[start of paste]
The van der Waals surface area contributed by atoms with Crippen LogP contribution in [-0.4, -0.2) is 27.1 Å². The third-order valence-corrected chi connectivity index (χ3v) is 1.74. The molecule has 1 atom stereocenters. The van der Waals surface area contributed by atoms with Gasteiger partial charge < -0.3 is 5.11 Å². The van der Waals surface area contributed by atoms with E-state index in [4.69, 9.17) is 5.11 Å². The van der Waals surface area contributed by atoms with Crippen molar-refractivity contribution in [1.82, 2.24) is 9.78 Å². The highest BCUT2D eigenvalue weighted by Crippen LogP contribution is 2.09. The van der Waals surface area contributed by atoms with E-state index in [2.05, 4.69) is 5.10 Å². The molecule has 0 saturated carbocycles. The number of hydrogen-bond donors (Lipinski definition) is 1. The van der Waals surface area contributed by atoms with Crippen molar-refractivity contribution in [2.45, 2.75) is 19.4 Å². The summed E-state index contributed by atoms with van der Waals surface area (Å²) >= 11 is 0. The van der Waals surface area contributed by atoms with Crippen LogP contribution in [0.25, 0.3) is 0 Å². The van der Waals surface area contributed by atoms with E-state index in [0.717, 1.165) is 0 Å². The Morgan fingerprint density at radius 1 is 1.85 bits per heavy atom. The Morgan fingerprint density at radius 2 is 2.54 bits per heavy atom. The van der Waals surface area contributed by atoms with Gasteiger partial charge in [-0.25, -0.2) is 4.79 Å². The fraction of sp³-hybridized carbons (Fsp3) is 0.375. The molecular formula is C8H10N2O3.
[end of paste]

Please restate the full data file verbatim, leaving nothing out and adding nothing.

The van der Waals surface area contributed by atoms with Crippen LogP contribution in [-0.4, -0.2) is 27.1 Å². The third-order valence-corrected chi connectivity index (χ3v) is 1.74. The molecule has 1 atom stereocenters. The van der Waals surface area contributed by atoms with Gasteiger partial charge < -0.3 is 5.11 Å². The van der Waals surface area contributed by atoms with E-state index in [4.69, 9.17) is 5.11 Å². The van der Waals surface area contributed by atoms with Crippen molar-refractivity contribution in [1.82, 2.24) is 9.78 Å². The highest BCUT2D eigenvalue weighted by Crippen LogP contribution is 2.09. The van der Waals surface area contributed by atoms with E-state index in [2.05, 4.69) is 5.10 Å². The molecule has 0 saturated carbocycles. The number of hydrogen-bond donors (Lipinski definition) is 1. The van der Waals surface area contributed by atoms with Crippen molar-refractivity contribution in [2.45, 2.75) is 19.4 Å². The summed E-state index contributed by atoms with van der Waals surface area (Å²) >= 11 is 0. The van der Waals surface area contributed by atoms with Crippen LogP contribution in [0.25, 0.3) is 0 Å². The van der Waals surface area contributed by atoms with E-state index in [0.717, 1.165) is 0 Å². The Morgan fingerprint density at radius 1 is 1.85 bits per heavy atom. The Morgan fingerprint density at radius 2 is 2.54 bits per heavy atom. The van der Waals surface area contributed by atoms with Gasteiger partial charge in [-0.25, -0.2) is 4.79 Å². The fraction of sp³-hybridized carbons (Fsp3) is 0.375. The molecular formula is C8H10N2O3.